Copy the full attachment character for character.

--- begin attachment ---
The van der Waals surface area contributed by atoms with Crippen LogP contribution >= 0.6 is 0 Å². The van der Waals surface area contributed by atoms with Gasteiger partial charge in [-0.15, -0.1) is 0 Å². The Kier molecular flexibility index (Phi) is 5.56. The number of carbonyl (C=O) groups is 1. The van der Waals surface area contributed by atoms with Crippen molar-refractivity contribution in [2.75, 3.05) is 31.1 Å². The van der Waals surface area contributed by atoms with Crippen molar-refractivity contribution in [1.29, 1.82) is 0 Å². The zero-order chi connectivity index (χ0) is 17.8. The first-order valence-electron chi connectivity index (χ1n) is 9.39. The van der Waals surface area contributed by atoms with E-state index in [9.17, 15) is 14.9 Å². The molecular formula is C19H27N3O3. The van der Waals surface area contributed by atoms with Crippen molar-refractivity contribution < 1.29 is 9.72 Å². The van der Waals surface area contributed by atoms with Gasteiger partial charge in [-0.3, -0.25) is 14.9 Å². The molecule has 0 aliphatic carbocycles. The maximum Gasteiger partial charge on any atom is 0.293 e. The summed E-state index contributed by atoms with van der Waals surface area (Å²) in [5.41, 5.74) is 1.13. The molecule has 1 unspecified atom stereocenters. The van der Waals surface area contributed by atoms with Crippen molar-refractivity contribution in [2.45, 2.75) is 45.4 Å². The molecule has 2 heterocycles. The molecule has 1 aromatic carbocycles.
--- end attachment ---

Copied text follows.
The van der Waals surface area contributed by atoms with Crippen LogP contribution >= 0.6 is 0 Å². The van der Waals surface area contributed by atoms with Gasteiger partial charge in [-0.15, -0.1) is 0 Å². The Kier molecular flexibility index (Phi) is 5.56. The number of carbonyl (C=O) groups is 1. The van der Waals surface area contributed by atoms with Crippen molar-refractivity contribution in [2.75, 3.05) is 31.1 Å². The van der Waals surface area contributed by atoms with Crippen molar-refractivity contribution in [1.29, 1.82) is 0 Å². The zero-order chi connectivity index (χ0) is 17.8. The first-order valence-electron chi connectivity index (χ1n) is 9.39. The van der Waals surface area contributed by atoms with E-state index in [9.17, 15) is 14.9 Å². The molecular formula is C19H27N3O3. The van der Waals surface area contributed by atoms with Crippen molar-refractivity contribution < 1.29 is 9.72 Å². The van der Waals surface area contributed by atoms with Gasteiger partial charge in [-0.3, -0.25) is 14.9 Å². The molecule has 0 aliphatic carbocycles. The maximum Gasteiger partial charge on any atom is 0.293 e. The summed E-state index contributed by atoms with van der Waals surface area (Å²) in [5.41, 5.74) is 1.13. The molecule has 1 unspecified atom stereocenters. The van der Waals surface area contributed by atoms with Crippen molar-refractivity contribution in [2.45, 2.75) is 45.4 Å². The molecule has 2 heterocycles. The molecule has 1 aromatic carbocycles.